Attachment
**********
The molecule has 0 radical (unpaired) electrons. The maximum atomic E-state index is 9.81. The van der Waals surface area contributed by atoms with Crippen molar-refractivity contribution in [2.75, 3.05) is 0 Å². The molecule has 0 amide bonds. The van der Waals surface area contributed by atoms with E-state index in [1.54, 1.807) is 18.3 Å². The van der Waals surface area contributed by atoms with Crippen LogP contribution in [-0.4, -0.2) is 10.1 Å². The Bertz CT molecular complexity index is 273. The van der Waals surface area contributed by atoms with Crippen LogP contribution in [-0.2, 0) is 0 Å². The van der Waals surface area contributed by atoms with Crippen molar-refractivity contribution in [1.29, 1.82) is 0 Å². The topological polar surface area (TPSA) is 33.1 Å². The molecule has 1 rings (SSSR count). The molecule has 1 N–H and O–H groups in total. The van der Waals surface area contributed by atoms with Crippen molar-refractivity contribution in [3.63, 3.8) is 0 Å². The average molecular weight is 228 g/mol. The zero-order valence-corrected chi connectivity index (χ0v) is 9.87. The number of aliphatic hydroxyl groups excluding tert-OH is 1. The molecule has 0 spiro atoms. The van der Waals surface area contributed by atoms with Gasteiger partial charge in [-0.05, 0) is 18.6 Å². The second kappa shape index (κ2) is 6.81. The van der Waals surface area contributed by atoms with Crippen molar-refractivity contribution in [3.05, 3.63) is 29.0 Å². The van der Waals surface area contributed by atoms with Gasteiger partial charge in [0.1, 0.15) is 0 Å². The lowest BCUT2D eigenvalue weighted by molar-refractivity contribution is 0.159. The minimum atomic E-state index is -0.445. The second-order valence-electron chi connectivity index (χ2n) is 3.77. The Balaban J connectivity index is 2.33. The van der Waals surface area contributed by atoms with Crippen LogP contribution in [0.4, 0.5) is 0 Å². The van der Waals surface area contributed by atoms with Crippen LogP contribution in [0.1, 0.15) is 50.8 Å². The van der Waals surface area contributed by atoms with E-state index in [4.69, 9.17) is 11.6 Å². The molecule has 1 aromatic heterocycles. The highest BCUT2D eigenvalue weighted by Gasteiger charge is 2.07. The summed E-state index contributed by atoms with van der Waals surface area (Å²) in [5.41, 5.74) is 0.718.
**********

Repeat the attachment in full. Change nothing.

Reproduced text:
The molecule has 0 radical (unpaired) electrons. The maximum atomic E-state index is 9.81. The van der Waals surface area contributed by atoms with Crippen molar-refractivity contribution in [2.75, 3.05) is 0 Å². The molecule has 0 amide bonds. The van der Waals surface area contributed by atoms with E-state index in [1.54, 1.807) is 18.3 Å². The van der Waals surface area contributed by atoms with Crippen LogP contribution in [-0.4, -0.2) is 10.1 Å². The Bertz CT molecular complexity index is 273. The van der Waals surface area contributed by atoms with Crippen LogP contribution in [-0.2, 0) is 0 Å². The van der Waals surface area contributed by atoms with Crippen molar-refractivity contribution in [1.29, 1.82) is 0 Å². The topological polar surface area (TPSA) is 33.1 Å². The molecule has 1 rings (SSSR count). The molecule has 1 N–H and O–H groups in total. The van der Waals surface area contributed by atoms with Crippen molar-refractivity contribution in [3.63, 3.8) is 0 Å². The average molecular weight is 228 g/mol. The zero-order valence-corrected chi connectivity index (χ0v) is 9.87. The number of aliphatic hydroxyl groups excluding tert-OH is 1. The molecule has 0 spiro atoms. The van der Waals surface area contributed by atoms with Gasteiger partial charge in [-0.05, 0) is 18.6 Å². The second kappa shape index (κ2) is 6.81. The van der Waals surface area contributed by atoms with Crippen molar-refractivity contribution in [3.05, 3.63) is 29.0 Å². The van der Waals surface area contributed by atoms with Gasteiger partial charge in [0.1, 0.15) is 0 Å². The lowest BCUT2D eigenvalue weighted by molar-refractivity contribution is 0.159. The minimum atomic E-state index is -0.445. The second-order valence-electron chi connectivity index (χ2n) is 3.77. The Balaban J connectivity index is 2.33. The van der Waals surface area contributed by atoms with Crippen LogP contribution in [0.4, 0.5) is 0 Å². The van der Waals surface area contributed by atoms with Crippen LogP contribution in [0.1, 0.15) is 50.8 Å². The van der Waals surface area contributed by atoms with E-state index in [4.69, 9.17) is 11.6 Å². The molecule has 1 aromatic heterocycles. The highest BCUT2D eigenvalue weighted by Gasteiger charge is 2.07. The summed E-state index contributed by atoms with van der Waals surface area (Å²) in [5.41, 5.74) is 0.718.